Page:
Sensual rebellion disguised as sweetness. Emilio Pucci’s collection for Spring 22 is full of the adventurous aristocratic soul of its founder.

Pucci is one of the most legendary brands in Italy. It was founded in 1947 by Emilio Pucci, who wanted to capture the free-spirited lifestyle of the jet-set crowd in every garment he designed. He wanted to reflect a feeling of lightness and joy for life, in which the most important thing is living to the fullest in a spontaneous way and without a care in the world. This philosophy is reflected in each of the collections that the brand has presented. Over the years, we have seen different creative directors take the helm of the brand–Christian Lacroix, Matthew Williamson, Peter Dundas, Massimo Giorgetti–but since 2017, Emilio Pucci has been under the vision of the in-house team, with the exception of a few collaborations with designers like Tomo Koizumi and Christelle Kocher, who have turned to the brand’s historical archives for inspiration.

Emilio Pucci’s collection for Spring ‘22 is a sea of ​​pastel hues infused and understated architectural silhouettes that create a minimalist aesthetic. Mint, apricot, and yellow are some of the colors in the collection’s perfectly-made pants, dresses, blouses, and scarves. We saw pleated silk maxi dresses with prints influenced by Arab cultures in a combination of brown, pearl, and canary tones. Then, there were more structured items such as A-line minidresses with a deep V-necks in white or overalls in electric green. Overall, it was a line of clothing that embraces the female silhouette, enhances women’s natural curves, and offers transparencies that play with the illusion of nudity–all with the intention of creating that subtle air of sensuality that has been part of Pucci’s DNA since its founding.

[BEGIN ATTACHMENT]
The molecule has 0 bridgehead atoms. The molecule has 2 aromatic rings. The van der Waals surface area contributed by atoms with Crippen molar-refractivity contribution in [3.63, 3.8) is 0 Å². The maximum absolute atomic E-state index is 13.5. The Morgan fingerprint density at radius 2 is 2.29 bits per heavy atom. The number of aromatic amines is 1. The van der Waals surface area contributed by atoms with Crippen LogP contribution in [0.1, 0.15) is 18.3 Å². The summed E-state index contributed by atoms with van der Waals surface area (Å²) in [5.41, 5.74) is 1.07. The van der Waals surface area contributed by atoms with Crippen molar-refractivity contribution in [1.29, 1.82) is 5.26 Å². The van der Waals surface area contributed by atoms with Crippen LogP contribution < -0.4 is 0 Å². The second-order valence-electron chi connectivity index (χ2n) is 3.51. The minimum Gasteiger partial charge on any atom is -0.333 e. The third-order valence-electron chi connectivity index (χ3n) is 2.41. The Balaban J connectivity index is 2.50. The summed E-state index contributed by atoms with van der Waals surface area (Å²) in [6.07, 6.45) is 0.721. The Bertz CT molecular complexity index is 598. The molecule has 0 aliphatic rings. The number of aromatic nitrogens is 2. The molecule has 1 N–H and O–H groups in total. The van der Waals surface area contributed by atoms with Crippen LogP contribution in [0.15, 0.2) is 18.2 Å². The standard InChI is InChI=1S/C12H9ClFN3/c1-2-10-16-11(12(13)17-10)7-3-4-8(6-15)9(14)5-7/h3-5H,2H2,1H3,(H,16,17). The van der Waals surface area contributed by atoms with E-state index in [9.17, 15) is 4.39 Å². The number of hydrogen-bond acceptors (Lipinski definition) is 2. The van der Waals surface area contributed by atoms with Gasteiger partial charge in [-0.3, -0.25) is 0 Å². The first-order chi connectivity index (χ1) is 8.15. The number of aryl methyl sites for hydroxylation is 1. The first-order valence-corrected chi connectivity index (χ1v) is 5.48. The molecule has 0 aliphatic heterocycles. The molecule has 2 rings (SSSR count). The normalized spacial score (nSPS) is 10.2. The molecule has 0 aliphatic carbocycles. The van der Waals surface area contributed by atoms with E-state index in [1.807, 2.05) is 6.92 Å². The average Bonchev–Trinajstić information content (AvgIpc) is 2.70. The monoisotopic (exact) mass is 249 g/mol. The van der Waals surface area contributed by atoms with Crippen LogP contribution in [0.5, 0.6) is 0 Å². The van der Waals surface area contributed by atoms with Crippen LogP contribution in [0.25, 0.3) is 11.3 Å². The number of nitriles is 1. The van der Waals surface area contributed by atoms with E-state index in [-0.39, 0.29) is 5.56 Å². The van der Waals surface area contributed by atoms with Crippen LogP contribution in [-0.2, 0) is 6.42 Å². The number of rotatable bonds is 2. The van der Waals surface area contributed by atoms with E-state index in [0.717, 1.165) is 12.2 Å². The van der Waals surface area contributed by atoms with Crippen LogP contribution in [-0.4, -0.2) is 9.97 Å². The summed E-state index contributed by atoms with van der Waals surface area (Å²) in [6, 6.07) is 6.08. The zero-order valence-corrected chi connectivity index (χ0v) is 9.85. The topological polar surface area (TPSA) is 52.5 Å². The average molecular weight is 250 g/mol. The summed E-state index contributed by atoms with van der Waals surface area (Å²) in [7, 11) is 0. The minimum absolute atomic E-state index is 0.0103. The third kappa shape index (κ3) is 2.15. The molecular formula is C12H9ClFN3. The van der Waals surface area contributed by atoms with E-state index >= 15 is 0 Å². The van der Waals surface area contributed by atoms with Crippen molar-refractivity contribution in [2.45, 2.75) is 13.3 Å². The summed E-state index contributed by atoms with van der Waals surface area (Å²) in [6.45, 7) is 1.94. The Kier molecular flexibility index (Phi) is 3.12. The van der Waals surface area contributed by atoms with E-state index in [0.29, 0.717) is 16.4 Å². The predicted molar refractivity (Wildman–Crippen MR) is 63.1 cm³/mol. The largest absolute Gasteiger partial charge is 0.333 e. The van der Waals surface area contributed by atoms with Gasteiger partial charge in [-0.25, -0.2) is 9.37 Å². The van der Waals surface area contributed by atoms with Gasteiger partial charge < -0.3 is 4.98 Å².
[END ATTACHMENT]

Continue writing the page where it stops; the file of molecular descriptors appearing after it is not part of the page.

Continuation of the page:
The brand’s love for prints is still present in many garments. Abstract shapes come together in fabrics full of life and color. The look with the bandeau top and miniskirt with a pattern with shapes of small stones in orange, yellow and green eminded me of the mosaics of the famous Park Güell in Barcelona. We also saw different garments in which textile panels in various shapes and colors–brown, pink, and green–created abstract prints and at the same time gave transparency and depth. Then, there was embroidery on silk lace creating geometric shapes. The spirit of the “Prince of prints,” a name that Emilio Pucci earned for his expertise in the use of prints–lives on in this collection.

Pucci gave us an enigmatic world in which the past was reborn in clothing for a modern world. There were clear allusions to the brand’s historical archives and silhouettes, but with a fresher take that adapts to the aesthetics and tastes of the younger generations. The years that Pucci has been without a creative director have reminded us of the grandeur that made Emilio Pucci the epitome of luxury and elegance. That aura of sophistication and freedom of the Pucci muse of the ‘60s lives on in each of the garments in this collection.

Emilio Pucci’s Spring 22 collection serves as the segue into the era of Creative Director Camille Miceli. Emilio Pucci is ready to flourish and grow into a fashion brand that captures the energy and happiness that the world so desperately needs: a kaleidoscopic universe of joy, optimism, and freedom.



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